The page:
Wednesday, January 20, 2016

BOOK REVIEW: A New England Nun by Mary E. Wilkins Freeman

Mary E. Wilkins Freeman was a very popular "regionalist" author in the late 19th century, writing short stories and novels set in small town New England. They deal with domestic situations and the subdued romances of the times and place.

A New England Nun and Other Stories is one of her best known collections. In the title story and in others, she explores the idea of spinsterhood, showing that the strong, self-sufficient women are not to be pitied. Other stories look at marriage, at sibling relationships, and at error and redemption. The settings give a wonderful sense of the homes, streets, shops, and farms. Her characters represent the stoic, warm but reserved old New England stock. Like most short story collections, you won’t find many happy endings, but the stories are poignant rather than tragic.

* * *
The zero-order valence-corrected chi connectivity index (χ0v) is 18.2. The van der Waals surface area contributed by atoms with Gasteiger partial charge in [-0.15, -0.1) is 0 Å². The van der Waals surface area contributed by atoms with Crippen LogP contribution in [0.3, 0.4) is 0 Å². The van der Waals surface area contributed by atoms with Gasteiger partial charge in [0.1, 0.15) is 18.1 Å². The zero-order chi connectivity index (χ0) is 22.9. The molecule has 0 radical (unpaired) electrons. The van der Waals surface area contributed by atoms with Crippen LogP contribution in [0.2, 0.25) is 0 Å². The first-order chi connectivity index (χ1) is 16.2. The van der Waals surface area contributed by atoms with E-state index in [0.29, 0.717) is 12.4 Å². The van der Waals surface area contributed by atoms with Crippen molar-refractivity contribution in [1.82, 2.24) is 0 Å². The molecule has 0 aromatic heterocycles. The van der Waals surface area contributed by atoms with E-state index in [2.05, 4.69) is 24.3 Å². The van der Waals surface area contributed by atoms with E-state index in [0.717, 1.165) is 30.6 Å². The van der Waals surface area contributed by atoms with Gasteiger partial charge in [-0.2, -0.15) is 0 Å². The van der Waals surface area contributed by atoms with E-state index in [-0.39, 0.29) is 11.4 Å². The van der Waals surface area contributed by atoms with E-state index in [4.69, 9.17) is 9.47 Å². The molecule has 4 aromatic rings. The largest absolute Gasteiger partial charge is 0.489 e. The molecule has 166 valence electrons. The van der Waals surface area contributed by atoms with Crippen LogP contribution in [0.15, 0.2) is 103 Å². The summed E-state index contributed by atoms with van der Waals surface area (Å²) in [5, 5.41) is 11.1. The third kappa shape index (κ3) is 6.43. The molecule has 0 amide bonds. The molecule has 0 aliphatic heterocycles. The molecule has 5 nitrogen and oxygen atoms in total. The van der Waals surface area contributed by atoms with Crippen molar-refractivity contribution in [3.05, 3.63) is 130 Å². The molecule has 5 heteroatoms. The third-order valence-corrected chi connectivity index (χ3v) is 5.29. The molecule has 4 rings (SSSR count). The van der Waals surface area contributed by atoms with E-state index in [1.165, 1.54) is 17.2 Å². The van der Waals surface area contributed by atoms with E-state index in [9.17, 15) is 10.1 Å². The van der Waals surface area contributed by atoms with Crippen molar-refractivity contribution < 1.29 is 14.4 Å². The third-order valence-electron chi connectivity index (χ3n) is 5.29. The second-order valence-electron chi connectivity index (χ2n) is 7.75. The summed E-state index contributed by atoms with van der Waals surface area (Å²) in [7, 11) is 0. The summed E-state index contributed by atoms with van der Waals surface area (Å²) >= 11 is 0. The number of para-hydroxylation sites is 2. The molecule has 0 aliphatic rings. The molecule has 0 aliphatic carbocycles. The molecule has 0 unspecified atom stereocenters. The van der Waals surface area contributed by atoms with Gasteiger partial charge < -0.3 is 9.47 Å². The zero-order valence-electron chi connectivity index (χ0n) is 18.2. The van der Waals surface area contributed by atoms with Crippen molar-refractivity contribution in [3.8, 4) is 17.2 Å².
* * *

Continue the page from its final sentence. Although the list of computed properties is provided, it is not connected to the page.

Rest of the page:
I don’t often read short story collections, but chose this one for the Back-to-the-Classics challenge. I’m glad I did. Mary Wilkins Freeman is a master of the art and deserves her revival, (which has occurred thanks to feminist re-evaluation of her work.)